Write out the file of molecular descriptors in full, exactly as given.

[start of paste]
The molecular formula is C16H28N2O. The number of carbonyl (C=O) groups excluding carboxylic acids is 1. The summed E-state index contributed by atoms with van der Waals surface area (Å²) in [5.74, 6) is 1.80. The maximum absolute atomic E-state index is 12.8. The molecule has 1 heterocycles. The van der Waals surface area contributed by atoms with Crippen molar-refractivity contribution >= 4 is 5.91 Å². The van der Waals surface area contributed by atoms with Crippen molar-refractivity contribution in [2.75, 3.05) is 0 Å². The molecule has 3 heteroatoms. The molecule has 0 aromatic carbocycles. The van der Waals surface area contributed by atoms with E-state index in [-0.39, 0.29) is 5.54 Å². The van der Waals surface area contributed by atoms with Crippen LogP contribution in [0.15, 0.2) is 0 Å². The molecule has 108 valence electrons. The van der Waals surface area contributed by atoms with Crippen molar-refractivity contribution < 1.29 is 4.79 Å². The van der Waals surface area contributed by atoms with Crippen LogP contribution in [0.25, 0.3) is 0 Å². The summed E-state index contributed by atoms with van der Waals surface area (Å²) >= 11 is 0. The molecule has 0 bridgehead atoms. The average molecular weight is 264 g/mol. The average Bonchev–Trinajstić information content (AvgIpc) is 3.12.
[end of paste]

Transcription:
The molecular formula is C16H28N2O. The number of carbonyl (C=O) groups excluding carboxylic acids is 1. The summed E-state index contributed by atoms with van der Waals surface area (Å²) in [5.74, 6) is 1.80. The maximum absolute atomic E-state index is 12.8. The molecule has 1 heterocycles. The van der Waals surface area contributed by atoms with Crippen molar-refractivity contribution >= 4 is 5.91 Å². The van der Waals surface area contributed by atoms with Crippen molar-refractivity contribution in [2.75, 3.05) is 0 Å². The molecule has 3 heteroatoms. The molecule has 0 aromatic carbocycles. The van der Waals surface area contributed by atoms with E-state index in [-0.39, 0.29) is 5.54 Å². The van der Waals surface area contributed by atoms with Crippen LogP contribution in [0.15, 0.2) is 0 Å². The molecule has 108 valence electrons. The van der Waals surface area contributed by atoms with Crippen molar-refractivity contribution < 1.29 is 4.79 Å². The van der Waals surface area contributed by atoms with Crippen LogP contribution in [0.25, 0.3) is 0 Å². The summed E-state index contributed by atoms with van der Waals surface area (Å²) >= 11 is 0. The molecule has 0 bridgehead atoms. The average molecular weight is 264 g/mol. The average Bonchev–Trinajstić information content (AvgIpc) is 3.12.